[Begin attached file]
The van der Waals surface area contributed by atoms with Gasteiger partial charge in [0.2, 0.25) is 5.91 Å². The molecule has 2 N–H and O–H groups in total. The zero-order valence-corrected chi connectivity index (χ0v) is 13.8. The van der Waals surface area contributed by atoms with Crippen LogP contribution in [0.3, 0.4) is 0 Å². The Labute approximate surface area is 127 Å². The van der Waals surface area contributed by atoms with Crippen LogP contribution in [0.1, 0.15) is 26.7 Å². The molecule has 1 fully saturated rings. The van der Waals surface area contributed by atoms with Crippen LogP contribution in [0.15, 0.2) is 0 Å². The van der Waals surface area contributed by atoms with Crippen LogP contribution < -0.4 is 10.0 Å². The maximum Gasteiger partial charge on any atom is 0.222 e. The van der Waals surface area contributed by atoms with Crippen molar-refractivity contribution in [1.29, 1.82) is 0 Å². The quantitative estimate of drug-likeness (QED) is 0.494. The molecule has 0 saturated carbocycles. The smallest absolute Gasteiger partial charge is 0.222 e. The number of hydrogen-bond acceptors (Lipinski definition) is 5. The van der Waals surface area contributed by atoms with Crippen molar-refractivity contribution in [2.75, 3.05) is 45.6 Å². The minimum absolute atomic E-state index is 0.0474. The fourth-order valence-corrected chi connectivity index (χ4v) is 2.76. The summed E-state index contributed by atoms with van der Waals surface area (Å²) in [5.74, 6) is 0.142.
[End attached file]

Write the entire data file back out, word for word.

The van der Waals surface area contributed by atoms with Gasteiger partial charge in [0.2, 0.25) is 5.91 Å². The molecule has 2 N–H and O–H groups in total. The zero-order valence-corrected chi connectivity index (χ0v) is 13.8. The van der Waals surface area contributed by atoms with Crippen LogP contribution in [0.3, 0.4) is 0 Å². The Labute approximate surface area is 127 Å². The van der Waals surface area contributed by atoms with Crippen LogP contribution in [0.1, 0.15) is 26.7 Å². The molecule has 1 fully saturated rings. The van der Waals surface area contributed by atoms with Crippen LogP contribution in [0.15, 0.2) is 0 Å². The van der Waals surface area contributed by atoms with Crippen LogP contribution < -0.4 is 10.0 Å². The maximum Gasteiger partial charge on any atom is 0.222 e. The van der Waals surface area contributed by atoms with Crippen molar-refractivity contribution in [1.29, 1.82) is 0 Å². The quantitative estimate of drug-likeness (QED) is 0.494. The molecule has 0 saturated carbocycles. The smallest absolute Gasteiger partial charge is 0.222 e. The number of hydrogen-bond acceptors (Lipinski definition) is 5. The van der Waals surface area contributed by atoms with Crippen molar-refractivity contribution in [2.75, 3.05) is 45.6 Å². The minimum absolute atomic E-state index is 0.0474. The fourth-order valence-corrected chi connectivity index (χ4v) is 2.76. The summed E-state index contributed by atoms with van der Waals surface area (Å²) in [5.74, 6) is 0.142.